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Publication numberUS6000283 A
Publication typeGrant
Application numberUS 08/933,560
Publication dateDec 14, 1999
Filing dateSep 19, 1997
Priority dateSep 19, 1997
Fee statusLapsed
Publication number08933560, 933560, US 6000283 A, US 6000283A, US-A-6000283, US6000283 A, US6000283A
InventorsRobert W. Wyatt
Original AssigneeThe United States Of America As Represented By The Secretary Of The Air Force
Export CitationBiBTeX, EndNote, RefMan
External Links: USPTO, USPTO Assignment, Espacenet
Testing device for oil flow problems in jet engines
US 6000283 A
Abstract
The testing device is mounted on a portable stand so that it is easily placed near the aircraft engine to be tested. A source of pressure air is further required for the testing device. A portable source or a shop source is sufficient. The testing device has an output hose connected to a selected port for testing a gear box, sump, etc. The air pressure is adjusted going into the selected port and then the flow of air is measured. The reading obtained therefrom is then compared to a predetermined standard for that particular section to determine if there is a problem therein. If the problem is detected then corrective action is taken to eliminated the problem. This procedure is applied to as many ports as necessary to find the oil pressure problem.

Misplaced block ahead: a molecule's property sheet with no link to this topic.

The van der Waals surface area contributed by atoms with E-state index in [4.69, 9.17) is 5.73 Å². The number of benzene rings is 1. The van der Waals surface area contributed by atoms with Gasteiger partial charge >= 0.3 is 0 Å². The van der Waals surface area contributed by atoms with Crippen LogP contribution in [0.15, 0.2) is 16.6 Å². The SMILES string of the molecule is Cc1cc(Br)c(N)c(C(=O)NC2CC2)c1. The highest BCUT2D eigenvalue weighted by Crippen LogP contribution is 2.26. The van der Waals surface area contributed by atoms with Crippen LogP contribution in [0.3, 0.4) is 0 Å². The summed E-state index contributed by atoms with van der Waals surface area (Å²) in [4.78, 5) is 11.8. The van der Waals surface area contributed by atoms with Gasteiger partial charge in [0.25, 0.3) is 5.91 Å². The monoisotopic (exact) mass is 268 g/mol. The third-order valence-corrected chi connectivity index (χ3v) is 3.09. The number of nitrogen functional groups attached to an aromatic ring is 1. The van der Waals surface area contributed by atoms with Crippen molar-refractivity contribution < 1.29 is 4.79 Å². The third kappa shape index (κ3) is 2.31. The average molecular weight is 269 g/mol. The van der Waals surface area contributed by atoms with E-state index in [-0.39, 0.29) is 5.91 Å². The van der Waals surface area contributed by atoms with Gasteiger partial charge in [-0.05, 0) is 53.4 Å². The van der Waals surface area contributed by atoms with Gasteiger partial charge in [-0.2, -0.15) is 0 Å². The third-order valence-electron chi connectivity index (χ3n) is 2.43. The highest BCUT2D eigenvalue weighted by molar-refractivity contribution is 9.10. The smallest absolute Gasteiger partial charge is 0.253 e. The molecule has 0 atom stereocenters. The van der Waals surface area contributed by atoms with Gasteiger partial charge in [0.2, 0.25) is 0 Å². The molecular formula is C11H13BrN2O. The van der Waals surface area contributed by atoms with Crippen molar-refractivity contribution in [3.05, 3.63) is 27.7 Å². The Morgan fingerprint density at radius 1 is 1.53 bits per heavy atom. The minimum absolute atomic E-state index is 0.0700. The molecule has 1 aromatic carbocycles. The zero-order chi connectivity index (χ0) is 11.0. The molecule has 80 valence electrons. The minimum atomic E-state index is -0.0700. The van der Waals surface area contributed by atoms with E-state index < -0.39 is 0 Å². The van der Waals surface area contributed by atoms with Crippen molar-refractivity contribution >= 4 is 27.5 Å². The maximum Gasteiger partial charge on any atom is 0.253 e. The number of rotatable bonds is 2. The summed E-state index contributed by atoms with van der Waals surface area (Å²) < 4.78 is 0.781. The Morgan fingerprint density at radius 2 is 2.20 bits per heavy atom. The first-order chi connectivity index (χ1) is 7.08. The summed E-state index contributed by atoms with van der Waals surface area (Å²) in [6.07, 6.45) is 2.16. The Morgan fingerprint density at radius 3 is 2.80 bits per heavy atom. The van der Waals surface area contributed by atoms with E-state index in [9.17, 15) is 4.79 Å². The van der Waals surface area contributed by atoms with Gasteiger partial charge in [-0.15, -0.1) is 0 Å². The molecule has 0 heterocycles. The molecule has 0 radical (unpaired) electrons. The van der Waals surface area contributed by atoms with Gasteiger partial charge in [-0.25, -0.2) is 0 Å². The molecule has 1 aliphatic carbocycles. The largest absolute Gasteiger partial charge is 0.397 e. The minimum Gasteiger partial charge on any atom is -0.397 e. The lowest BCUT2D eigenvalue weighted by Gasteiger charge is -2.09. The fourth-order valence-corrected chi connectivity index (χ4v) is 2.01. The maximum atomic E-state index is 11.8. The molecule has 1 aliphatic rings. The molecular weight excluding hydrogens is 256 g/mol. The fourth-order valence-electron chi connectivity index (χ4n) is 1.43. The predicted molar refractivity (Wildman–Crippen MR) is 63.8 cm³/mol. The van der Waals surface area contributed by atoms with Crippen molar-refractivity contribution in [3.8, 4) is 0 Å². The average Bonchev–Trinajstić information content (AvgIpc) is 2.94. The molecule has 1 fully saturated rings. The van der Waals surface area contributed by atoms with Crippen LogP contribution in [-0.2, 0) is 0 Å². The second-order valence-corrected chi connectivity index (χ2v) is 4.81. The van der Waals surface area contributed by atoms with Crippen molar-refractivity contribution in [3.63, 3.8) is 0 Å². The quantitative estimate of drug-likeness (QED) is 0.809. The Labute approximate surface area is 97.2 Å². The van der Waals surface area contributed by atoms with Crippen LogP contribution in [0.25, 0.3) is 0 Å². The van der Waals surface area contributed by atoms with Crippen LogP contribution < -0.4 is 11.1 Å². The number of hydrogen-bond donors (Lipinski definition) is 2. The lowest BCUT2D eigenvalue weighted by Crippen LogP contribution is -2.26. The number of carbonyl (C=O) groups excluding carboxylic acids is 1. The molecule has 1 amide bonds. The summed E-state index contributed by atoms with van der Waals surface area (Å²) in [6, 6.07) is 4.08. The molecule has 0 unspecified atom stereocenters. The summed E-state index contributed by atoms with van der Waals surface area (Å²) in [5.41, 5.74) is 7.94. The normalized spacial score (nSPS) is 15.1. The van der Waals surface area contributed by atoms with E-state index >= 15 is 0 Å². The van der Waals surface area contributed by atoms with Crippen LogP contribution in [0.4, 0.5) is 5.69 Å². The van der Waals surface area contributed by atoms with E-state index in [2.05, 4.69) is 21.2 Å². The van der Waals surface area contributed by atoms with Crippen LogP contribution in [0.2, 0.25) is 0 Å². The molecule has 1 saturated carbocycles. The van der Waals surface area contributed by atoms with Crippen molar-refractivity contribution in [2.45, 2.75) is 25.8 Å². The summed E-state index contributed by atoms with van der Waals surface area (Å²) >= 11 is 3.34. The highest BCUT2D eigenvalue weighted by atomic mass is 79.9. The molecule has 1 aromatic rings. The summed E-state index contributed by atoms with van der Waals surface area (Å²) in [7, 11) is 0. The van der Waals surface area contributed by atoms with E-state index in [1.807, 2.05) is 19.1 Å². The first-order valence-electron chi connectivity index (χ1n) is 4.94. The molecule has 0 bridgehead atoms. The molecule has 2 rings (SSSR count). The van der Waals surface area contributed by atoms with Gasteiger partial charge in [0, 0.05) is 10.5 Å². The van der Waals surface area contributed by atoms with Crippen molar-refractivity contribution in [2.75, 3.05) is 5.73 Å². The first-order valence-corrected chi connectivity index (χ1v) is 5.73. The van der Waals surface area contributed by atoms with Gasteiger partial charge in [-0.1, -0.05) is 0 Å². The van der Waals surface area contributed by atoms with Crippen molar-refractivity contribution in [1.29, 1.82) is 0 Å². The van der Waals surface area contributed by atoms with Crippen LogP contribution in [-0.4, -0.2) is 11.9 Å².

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Claims(4)
What is claimed is:
1. A testing device for locating a source of low or high oil pressure in an aircraft jet engine, said jet engine having multiple sources of oil pressure, said jet engine having only one oil pressure detector being unable to locate said source, said testing device comprising:
a container, said container being portable;
said container having therein:
a pressure regulator, said pressure regulator being connectable to an external source of compressed air;
a flow meter, said flow meter being connected to said pressure regulator;
a PSI indicator, said PSI indicator connected to said pressure regulator and to an input;